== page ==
Does Being Black and Reformed Make You Historically Ignorant?

Comments (8)
  1. Roger N Williams says:

    In regards to Steven’s post, I totally agree. I have been struggling with this very issue for years. How can people who,in my estimation, interpret the Scriptures so clearly and accurately, yet sin so heinously against other image bearers? I think the answer is in the lack of application of the deep truths of Scripture. Some people are able to understand accurately what the Scriptures say yet fail to put what they understand into practice because of compartmentalization, or an unwillingness to obey God or a submission to the prevailing dominant views at a particular time in history. Slavery was justified on this basis. And some truths are not so deep. For example, “love your neighbor as yourself” or “treat your neighbor the way you’d want to be treated”. These truths are not as deep as the doctrines Predestination or the Sovereignty of God, but we are commanded to, nonetheless, believe and act on them.

  2. steven says:

    Edmond says, “Carter suggests blacks should not look at history and their Christian experience as a tool for arguing against Reformed theology, but should view it with an understanding of God’s sovereignty, human depravity and sufficiency of Christ.”
    I am not a black man, I am a latino, and am learning the history of my peoples colonization and enslavement at the hands of White Catholic Christians. I find it impossible to remove my “Christian experience” from how I view Catholicism and Reformed Theology. When I learn about people like Jonathan Edwards and others who are so important to Reformed Theology, yet actively participated in the attempt to subdue and oppress an entire people group, I can’t help but feel disgust and sick to my stomach. At the same time, when I read the Bible, my interpretations usually side with their reformed views of scripture. At this point, I just feel like its messy, and I am still unable to reconcile the monstrous acts committed by early reformers with the sovereignty of God, but I don’t feel the need to reconcile them either. Its a severe tension I hold, but I trust that God is okay with me having this tension.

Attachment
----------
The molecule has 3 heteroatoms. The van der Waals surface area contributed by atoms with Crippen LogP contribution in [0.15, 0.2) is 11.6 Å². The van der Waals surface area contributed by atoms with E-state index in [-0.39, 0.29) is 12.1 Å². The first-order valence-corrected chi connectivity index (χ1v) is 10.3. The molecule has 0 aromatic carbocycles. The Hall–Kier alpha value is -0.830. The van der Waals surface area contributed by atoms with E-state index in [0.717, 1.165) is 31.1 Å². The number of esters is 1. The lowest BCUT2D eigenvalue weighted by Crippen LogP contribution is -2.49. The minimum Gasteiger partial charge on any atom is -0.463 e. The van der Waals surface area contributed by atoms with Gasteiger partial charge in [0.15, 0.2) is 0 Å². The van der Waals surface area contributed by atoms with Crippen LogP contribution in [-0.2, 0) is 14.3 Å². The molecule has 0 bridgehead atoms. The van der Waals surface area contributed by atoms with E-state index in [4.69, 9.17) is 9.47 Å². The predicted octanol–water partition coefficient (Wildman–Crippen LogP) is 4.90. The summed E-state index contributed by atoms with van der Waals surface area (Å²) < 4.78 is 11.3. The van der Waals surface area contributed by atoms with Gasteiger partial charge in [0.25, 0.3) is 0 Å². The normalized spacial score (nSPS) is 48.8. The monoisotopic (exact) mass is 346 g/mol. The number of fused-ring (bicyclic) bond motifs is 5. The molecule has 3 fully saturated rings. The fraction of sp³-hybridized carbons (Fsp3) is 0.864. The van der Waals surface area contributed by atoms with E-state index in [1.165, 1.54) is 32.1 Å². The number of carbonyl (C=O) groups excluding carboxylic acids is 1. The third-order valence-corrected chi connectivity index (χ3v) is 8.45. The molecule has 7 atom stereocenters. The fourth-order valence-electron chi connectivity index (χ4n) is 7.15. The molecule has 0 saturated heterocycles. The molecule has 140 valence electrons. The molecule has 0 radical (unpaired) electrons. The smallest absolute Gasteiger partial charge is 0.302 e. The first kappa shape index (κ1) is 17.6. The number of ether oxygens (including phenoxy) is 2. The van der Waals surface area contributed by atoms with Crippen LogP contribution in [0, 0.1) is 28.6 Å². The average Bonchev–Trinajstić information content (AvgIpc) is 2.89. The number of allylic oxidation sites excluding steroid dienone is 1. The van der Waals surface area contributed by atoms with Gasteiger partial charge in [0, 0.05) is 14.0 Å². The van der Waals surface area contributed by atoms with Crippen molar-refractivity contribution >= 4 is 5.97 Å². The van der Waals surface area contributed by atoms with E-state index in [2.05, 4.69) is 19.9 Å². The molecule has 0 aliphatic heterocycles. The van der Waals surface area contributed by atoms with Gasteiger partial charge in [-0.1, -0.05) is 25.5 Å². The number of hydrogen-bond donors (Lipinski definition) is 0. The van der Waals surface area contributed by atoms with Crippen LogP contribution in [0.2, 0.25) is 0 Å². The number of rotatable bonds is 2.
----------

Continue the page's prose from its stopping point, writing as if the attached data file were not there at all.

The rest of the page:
3. Earon James says:

    I too am a black man who embraces Reformed theology even though I come from a Charismatic background. Carter’s book encouraged me in that it helped me to recognize that we are part of a very rich theological heritage. The story of Black people is one that is marked by the sovereign hand of God. In spite of the injustices and atrocities the Black church has persevered by God’s grace. Thanks for the insightful article.

  4. Roger N Williams says:

    I disagree with Carter’s understanding of God’s sovereign plan. We need to be careful not to indirectly or directly excuse particular human sins and injustices by stating that they were in God’s Sovereign Will. “Slavery and colonization were crimes committed by white Christians”. I think we can call it that. The fact that it happened, shows that it was indeed part of God’s plan. However, God’s plan includes both an efficacious and a permissive decree. The permissive decree relates to moral sin. Crimes committed by white Christians were under the permissive decree. The Sovereign God ordains events in His plan that are unpleasing to Him. Yet He permits them to happen for His glory and for our good. An example of this is the crucifixion of His beloved Son . Was it in the Father’s plan? Yes. But the deed was committed by sinful humans and He held them accountable. God permitted this to occur in His plan, while probably hating it, for His glory and for our good. This view can be found in Dogmatic Theology by William G.T. Shedd, pgs. 318-321 and an article by John Piper “Are There Two Wills in God?” in the book Still Sovereign. I think as Christians we have to fight current injustices and evil where we find it; and be on guard against assigning it to God’ Plan. I think Deut 29: 29 will help us keep it straight: “The secret things belong to the Lord our God, but the things that are revealed belong to us and to our children forever, that we may do all the words of this law.”